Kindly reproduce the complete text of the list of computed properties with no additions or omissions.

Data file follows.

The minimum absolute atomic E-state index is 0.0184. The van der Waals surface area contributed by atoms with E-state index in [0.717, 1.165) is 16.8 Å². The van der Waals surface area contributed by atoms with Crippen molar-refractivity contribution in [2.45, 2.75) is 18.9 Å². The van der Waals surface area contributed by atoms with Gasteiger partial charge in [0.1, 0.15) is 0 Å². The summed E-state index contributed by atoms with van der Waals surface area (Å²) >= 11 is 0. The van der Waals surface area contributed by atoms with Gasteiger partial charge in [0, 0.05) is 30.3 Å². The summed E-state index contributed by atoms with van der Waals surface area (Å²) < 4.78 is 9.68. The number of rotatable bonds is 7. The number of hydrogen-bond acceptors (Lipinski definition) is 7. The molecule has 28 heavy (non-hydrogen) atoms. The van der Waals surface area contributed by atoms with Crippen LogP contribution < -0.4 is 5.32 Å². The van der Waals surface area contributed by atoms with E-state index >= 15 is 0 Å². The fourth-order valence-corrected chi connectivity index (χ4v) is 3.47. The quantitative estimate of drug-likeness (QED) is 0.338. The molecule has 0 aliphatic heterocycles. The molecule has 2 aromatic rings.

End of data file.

The minimum absolute atomic E-state index is 0.0184. The van der Waals surface area contributed by atoms with E-state index in [0.717, 1.165) is 16.8 Å². The van der Waals surface area contributed by atoms with Crippen molar-refractivity contribution in [2.45, 2.75) is 18.9 Å². The van der Waals surface area contributed by atoms with Gasteiger partial charge in [0.1, 0.15) is 0 Å². The summed E-state index contributed by atoms with van der Waals surface area (Å²) >= 11 is 0. The van der Waals surface area contributed by atoms with Gasteiger partial charge in [0, 0.05) is 30.3 Å². The summed E-state index contributed by atoms with van der Waals surface area (Å²) < 4.78 is 9.68. The number of rotatable bonds is 7. The number of hydrogen-bond acceptors (Lipinski definition) is 7. The molecule has 28 heavy (non-hydrogen) atoms. The van der Waals surface area contributed by atoms with Crippen LogP contribution < -0.4 is 5.32 Å². The van der Waals surface area contributed by atoms with E-state index >= 15 is 0 Å². The fourth-order valence-corrected chi connectivity index (χ4v) is 3.47. The quantitative estimate of drug-likeness (QED) is 0.338. The molecule has 0 aliphatic heterocycles. The molecule has 2 aromatic rings.